You and your pet probably enjoy spending more time outdoors in the summer, but climbing temperatures can lead to problems for your pet. Heat-related illnesses, such as heatstroke, can strike anytime in hot, humid, and sunny weather. Pets cannot cool down as efficiently as people, and they are uncomfortable in temperatures that people find tolerable. 

Heatstroke is the result of increased body temperature and the most severe form of heat-related illness that can lead to organ failure, blood clotting problems, and death only a few hours or days after the heat exposure. The LaGrange Veterinary Hospital team hopes no pet owner has to experience this tragedy, so we’re sharing tips to help you keep your pet safe.

#1: Identify your pet’s risk level

Any pet can succumb to heat-related illness, but some are at higher risk because they are less able to dissipate heat or regulate their own body temperature. High-risk pets include:

  • Brachycephalic (i.e., flat-faced) breeds
  • Overweight pets
  • Pets with heart, lung, or airway diseases, or endocrine disease
  • Young or senior pets

#2: Know heatstroke signs in pets

You should immediately contact our team or a local veterinary emergency facility if you believe your pet is suffering from heatstroke, because the sooner you act, the better your pet’s chances for recovery. The first signs often include muscle spasms, panting, vomiting, diarrhea, and weakness. Left in the heat, these pets will progress to the following heatstroke signs:

  • Excessive panting
  • Reddened gums
  • Fast heart rate
  • Seizures or collapse
  • Disorientation
  • Stumbling or muscle rigidity
  • Death

#3: Avoid outdoor activity during the hottest parts of day

Exercising and trips outside are less dangerous during the cooler times of day, including early mornings and late evenings. Plan your walks or long outdoor play sessions for these times, whenever possible.

#4: Never leave pets in hot cars or unattended outdoors

A car acts like an oven, trapping heat and causing temperatures inside to rise rapidly. Cracking the windows has little cooling effect, and pets left inside are at high risk for rapid heatstroke or death. Avoid taking your pet in the car if they will be left in the car for long periods or leave the air conditioner running while you are gone.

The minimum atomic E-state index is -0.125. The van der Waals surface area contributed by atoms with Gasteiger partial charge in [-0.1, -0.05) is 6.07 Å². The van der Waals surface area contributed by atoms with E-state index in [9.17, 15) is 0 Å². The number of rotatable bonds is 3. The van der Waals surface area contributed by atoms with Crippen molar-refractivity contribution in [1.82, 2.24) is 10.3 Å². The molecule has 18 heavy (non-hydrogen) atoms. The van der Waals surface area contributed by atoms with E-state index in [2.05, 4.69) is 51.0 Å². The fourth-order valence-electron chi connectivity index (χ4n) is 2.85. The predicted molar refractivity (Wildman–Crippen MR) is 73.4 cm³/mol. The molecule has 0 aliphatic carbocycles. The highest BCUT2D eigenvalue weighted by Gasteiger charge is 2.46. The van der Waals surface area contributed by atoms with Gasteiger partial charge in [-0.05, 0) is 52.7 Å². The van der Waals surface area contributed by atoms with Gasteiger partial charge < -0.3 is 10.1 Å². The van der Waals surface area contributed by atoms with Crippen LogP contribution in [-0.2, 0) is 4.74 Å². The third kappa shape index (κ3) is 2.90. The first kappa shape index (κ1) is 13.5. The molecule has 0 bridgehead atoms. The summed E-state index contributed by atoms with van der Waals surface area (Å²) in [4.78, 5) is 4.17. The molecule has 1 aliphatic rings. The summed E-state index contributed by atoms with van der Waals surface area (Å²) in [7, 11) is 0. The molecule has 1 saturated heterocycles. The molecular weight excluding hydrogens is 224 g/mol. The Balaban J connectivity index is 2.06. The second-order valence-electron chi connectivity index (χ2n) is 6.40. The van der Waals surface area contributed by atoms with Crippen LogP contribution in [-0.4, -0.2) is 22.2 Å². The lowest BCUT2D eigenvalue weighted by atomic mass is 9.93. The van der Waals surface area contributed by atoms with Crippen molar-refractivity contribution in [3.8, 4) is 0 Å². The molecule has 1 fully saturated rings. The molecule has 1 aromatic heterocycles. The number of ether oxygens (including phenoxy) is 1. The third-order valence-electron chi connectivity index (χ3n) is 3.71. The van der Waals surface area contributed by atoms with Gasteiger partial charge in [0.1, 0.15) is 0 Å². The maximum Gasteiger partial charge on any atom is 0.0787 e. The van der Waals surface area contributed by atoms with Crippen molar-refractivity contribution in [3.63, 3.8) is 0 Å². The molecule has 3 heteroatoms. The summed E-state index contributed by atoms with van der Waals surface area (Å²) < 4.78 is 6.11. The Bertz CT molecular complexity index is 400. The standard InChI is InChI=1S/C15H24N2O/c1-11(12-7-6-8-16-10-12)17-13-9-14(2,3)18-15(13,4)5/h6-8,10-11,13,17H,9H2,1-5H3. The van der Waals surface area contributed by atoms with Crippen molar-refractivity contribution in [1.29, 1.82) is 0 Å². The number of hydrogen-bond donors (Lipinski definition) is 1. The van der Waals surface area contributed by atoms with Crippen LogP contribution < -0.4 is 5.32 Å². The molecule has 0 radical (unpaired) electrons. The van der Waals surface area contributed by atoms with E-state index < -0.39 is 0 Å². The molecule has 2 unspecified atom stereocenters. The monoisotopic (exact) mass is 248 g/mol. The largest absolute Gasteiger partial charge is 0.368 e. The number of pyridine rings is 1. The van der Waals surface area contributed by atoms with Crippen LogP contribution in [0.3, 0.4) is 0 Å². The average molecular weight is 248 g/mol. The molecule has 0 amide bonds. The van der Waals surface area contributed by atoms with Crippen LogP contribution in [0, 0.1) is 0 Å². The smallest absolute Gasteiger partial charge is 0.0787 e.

#5: Provide cool water at all times

Dogs cool themselves through evaporation as they pant, which can quickly dehydrate them. Water keeps your pet’s cooling mechanisms working efficiently and has a cooling effect in itself. Ensure pets have easy access to cool water at all times, including on long walks or car rides.

#6: Plan shady walking routes and take frequent breaks

Pets who need long walks for mental stimulation and exercise still need them during the summer. If you can’t walk during the cooler parts of the day, plan a walking route with lots of shade and resting places. Don’t forget to bring water, too.

#7: Invest in cooling pet gear

Cooling pet gear, including cooling shirts and mats, helps your pet dissipate heat through various methods. Products may be soaked in water, chilled in the refrigerator, or filled with water, or are self-cooling with special gels. These are especially helpful for dogs with black fur who like to spend time in the sun.

#8: Protect your pet from hot asphalt

Hot asphalt can burn your pet’s paw pads quickly and radiate heat that some pets who are close to the ground easily absorb. Encourage pets to walk in the grass alongside the road, or seek out gravel, limestone, or concrete surfaces that stay naturally cooler. You can also purchase protective booties and paw butter to care for sensitive pads.

#9: Consult your groomer for a summer-ready cut

A pet’s hair coat often has multiple layers that help them stay cool in the heat and warm in the winter, so shaving down a thick-coated pet does not always help them keep cool. Still, many pets benefit from a shorter summer look, so ask your groomer about the best course of action.

#10: Try swimming for pet exercise

Swimming provides pets with fun activity and exercise while simultaneously cooling them down. If you have a water-loving dog without access to a pool or pond, provide a baby splash pool or backyard sprinkler. Always supervise pets around water and use a life jacket for inexperienced swimmers.

You can enjoy summer weather, activities, and events with your pet so long as you take extra precautions to protect them from overheating. Contact the LaGrange Veterinary Hospital team for more information about heat safety, or to schedule a pre-summer wellness check.